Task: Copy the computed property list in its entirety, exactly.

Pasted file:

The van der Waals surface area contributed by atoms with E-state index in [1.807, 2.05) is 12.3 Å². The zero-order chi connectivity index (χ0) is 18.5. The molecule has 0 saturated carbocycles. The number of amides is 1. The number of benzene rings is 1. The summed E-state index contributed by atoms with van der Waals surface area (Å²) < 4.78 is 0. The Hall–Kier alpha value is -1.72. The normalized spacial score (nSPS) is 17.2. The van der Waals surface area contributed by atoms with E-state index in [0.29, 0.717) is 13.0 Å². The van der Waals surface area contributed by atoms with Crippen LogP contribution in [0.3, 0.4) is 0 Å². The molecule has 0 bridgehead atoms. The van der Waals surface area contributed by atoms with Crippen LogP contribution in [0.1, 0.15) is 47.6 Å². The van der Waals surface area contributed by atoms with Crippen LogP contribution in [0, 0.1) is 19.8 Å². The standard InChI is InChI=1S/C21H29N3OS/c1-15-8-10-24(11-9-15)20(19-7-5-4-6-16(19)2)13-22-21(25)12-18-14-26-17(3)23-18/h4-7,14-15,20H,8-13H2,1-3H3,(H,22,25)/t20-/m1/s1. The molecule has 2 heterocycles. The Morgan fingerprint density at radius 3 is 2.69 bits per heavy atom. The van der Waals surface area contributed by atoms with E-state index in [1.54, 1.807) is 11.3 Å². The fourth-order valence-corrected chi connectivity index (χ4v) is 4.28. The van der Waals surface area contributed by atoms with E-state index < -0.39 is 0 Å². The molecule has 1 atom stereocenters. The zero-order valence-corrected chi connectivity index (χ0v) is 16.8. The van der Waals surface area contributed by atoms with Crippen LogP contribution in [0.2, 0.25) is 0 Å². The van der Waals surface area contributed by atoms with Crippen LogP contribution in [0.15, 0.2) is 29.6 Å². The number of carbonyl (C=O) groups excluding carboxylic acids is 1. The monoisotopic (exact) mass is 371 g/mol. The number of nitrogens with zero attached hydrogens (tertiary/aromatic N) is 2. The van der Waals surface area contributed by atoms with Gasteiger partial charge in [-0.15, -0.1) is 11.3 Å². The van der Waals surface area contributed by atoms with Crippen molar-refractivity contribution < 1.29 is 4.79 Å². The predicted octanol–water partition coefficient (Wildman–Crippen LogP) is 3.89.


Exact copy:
The van der Waals surface area contributed by atoms with E-state index in [1.807, 2.05) is 12.3 Å². The zero-order chi connectivity index (χ0) is 18.5. The molecule has 0 saturated carbocycles. The number of amides is 1. The number of benzene rings is 1. The summed E-state index contributed by atoms with van der Waals surface area (Å²) < 4.78 is 0. The Hall–Kier alpha value is -1.72. The normalized spacial score (nSPS) is 17.2. The van der Waals surface area contributed by atoms with E-state index in [0.29, 0.717) is 13.0 Å². The van der Waals surface area contributed by atoms with Crippen LogP contribution in [0.3, 0.4) is 0 Å². The molecule has 0 bridgehead atoms. The van der Waals surface area contributed by atoms with Crippen LogP contribution in [0.1, 0.15) is 47.6 Å². The van der Waals surface area contributed by atoms with Crippen LogP contribution in [0, 0.1) is 19.8 Å². The standard InChI is InChI=1S/C21H29N3OS/c1-15-8-10-24(11-9-15)20(19-7-5-4-6-16(19)2)13-22-21(25)12-18-14-26-17(3)23-18/h4-7,14-15,20H,8-13H2,1-3H3,(H,22,25)/t20-/m1/s1. The molecule has 2 heterocycles. The Morgan fingerprint density at radius 3 is 2.69 bits per heavy atom. The van der Waals surface area contributed by atoms with E-state index in [1.54, 1.807) is 11.3 Å². The fourth-order valence-corrected chi connectivity index (χ4v) is 4.28. The van der Waals surface area contributed by atoms with E-state index < -0.39 is 0 Å². The molecule has 1 atom stereocenters. The zero-order valence-corrected chi connectivity index (χ0v) is 16.8. The van der Waals surface area contributed by atoms with Crippen LogP contribution in [0.2, 0.25) is 0 Å². The van der Waals surface area contributed by atoms with Crippen LogP contribution in [0.15, 0.2) is 29.6 Å². The number of carbonyl (C=O) groups excluding carboxylic acids is 1. The monoisotopic (exact) mass is 371 g/mol. The number of nitrogens with zero attached hydrogens (tertiary/aromatic N) is 2. The van der Waals surface area contributed by atoms with Gasteiger partial charge in [-0.15, -0.1) is 11.3 Å². The van der Waals surface area contributed by atoms with Crippen molar-refractivity contribution < 1.29 is 4.79 Å². The predicted octanol–water partition coefficient (Wildman–Crippen LogP) is 3.89.